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energy efficiency

Ventilated Active Façades to Reduce the Cooling Demand of Office Buildings - the Case of Spain

This paper analyses the energy efficiency of a Ventilated Active Façade (VAF) applied to office buildings in Spain in comparison with conventional façades that comply with the minimum energy requirements of the Spanish Technical Building Regulation (Código Técnico de la Edificación - CTE). The analysis considers the climatic diversity of the 12 climatic zones of Spain. The studied VAF consists of an outer layer element of 2 mm galvanized steel panels and a 3 cm air cavity through which the ventilation air is preheated in winter and exhausted in summer.

Energy Consumption Variation due to Different Thermal Comfort Categorization Introduced by European Standard EN 15251 for New Building Design and Major Rehabilitations

European CEN Standard EN 15251 (2007) requires indoor thermal comfort conditions to be assessed and to fall within a category system for different levels of expectation and building purpose.  The COMMONCENSE project has prepared and provided information about the energy implications of the Standard and in particular whether the Standard is encouraging high-energy buildings in the case of new buildings and major rehabilitations.

Removal of Microbe-Carrying Particles by High Efficiency Air Filters in Cleanrooms

The removal efficiency of high efficiency air filters against microbe-carrying particles (MCPs) in the air supply of occupied rooms, such as cleanrooms, was determined. Knowing the size distribution of MCPs in the air to be filtered, and the removal efficiency of a filter against individual particle diameters, the overall removal efficiency was ascertained.

Indoor Environment and Energy Use in Historic Buildings - Comparing Survey Results with Measurements and Simulations

Increasing demand for energy efficiency places new requirements on energy use in historic buildings. Efficient energy use is essential if a historic building is to be used and preserved, especially buildings with conventional uses such as residential buildings and offices. This paper presents results which combine energy auditing with building energy simulation and an indoor environment survey among the occupants of the building. Both when comparing simulations with measurements as well as with survey results good agreement was found.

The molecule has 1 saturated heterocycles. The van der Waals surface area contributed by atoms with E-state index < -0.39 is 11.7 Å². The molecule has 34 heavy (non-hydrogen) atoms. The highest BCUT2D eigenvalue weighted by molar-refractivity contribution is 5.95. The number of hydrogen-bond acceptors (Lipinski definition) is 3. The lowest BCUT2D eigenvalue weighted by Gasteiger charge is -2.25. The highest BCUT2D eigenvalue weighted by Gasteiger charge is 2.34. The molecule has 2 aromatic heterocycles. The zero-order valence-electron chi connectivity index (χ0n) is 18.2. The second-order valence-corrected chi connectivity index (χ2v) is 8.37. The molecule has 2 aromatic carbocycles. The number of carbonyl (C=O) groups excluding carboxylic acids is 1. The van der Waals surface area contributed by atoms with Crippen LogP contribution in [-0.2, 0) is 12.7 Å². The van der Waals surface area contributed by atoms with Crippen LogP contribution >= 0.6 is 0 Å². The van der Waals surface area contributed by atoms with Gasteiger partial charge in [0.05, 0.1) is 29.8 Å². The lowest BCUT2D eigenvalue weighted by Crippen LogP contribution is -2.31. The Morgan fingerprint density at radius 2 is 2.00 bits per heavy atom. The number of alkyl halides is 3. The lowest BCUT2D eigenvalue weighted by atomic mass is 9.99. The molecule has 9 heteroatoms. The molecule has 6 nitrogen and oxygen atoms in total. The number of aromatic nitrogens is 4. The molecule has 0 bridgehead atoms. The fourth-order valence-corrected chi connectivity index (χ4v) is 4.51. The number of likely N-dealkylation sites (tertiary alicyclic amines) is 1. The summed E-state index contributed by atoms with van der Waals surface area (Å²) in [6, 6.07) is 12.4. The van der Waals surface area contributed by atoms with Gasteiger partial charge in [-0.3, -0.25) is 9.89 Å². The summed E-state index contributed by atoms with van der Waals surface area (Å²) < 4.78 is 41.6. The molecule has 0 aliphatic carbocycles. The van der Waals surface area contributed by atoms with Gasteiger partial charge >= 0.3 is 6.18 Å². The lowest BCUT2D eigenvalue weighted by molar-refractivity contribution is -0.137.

Energy efficiency in California laboratory type facilities.

The central aim of this project i s to provide knowledge and tools for increasing the energy efficiency and performance of new and existing laboratory-type facilities in California. We approach the task along three avenues: (1) identification of current energy use and savings potential, (2) development of A Design Guide for Energy-Efficient Research Laboratories, and (3) development of a research agenda for focused technology development and for improving our understanding of the market 

DWELLING TEMPERATURE AND ENERGY USE SINCE 1990: RESULTS FROM A LONGITUDINAL STUDY OF LOW ENERGY DWELLINGS IN THE UK

A study from 2005-2007 has been undertaken of 18 ‘low-energy’ dwellings in Milton Keynes, UK, originally monitored for temperature and energy consumption from 1989-1991. Results were compared under standardized daily external conditions of 5ºC. The follow

A STUDY OF SOLAR CONTROL FILM IN A HOTEL BUILDING

Energy tariff is a major cost in hotel operation. Effective use of energy can reduce operationalexpenditures and has important environmental benefits. Solar heat gain particularly throughfenestration, contributes to a significant proportion of the building envelope cooling load. More solarradiation means more total solar heat gain and hence, more cooling requirements and larger electricityconsumption for air-conditioning in hot summer. Daylight makes an interior space look more lively andattractive and people expect good natural lighting in their living spaces.

ENERGY SAVINGS THROUGH TREATING BUILDINGS AS SYSTEMS

Much of the analysis of the potential to save energy and reduce emissions of greenhouse gases in thebuildings sector has focused on the energy savings that can be achieved through incrementalimprovements in the efficiency of individual energy-using devices (motors, fans, pumps, boilers,chillers) but without changing the way in which they are put together as systems. However, muchlarger savings are possible through changes in building systems, and further, these savings can beachieved at much smaller incremental investment cost and sometimes at lower first cost.

VENTILATION SYSTEMS MANAGEMENT FOR INTERMITTENT OCCUPANCY BASED BUILDING

When a building is used only for intermittent occupancy, continuous operation of ventilation system isnot necessary for achieving good indoor air quality during the occupation periods. Such buildings havea great energy saving potential which is not harnessed enough yet. Indeed, energy loss can be avoidedby promoting natural means and managing mechanical ones.

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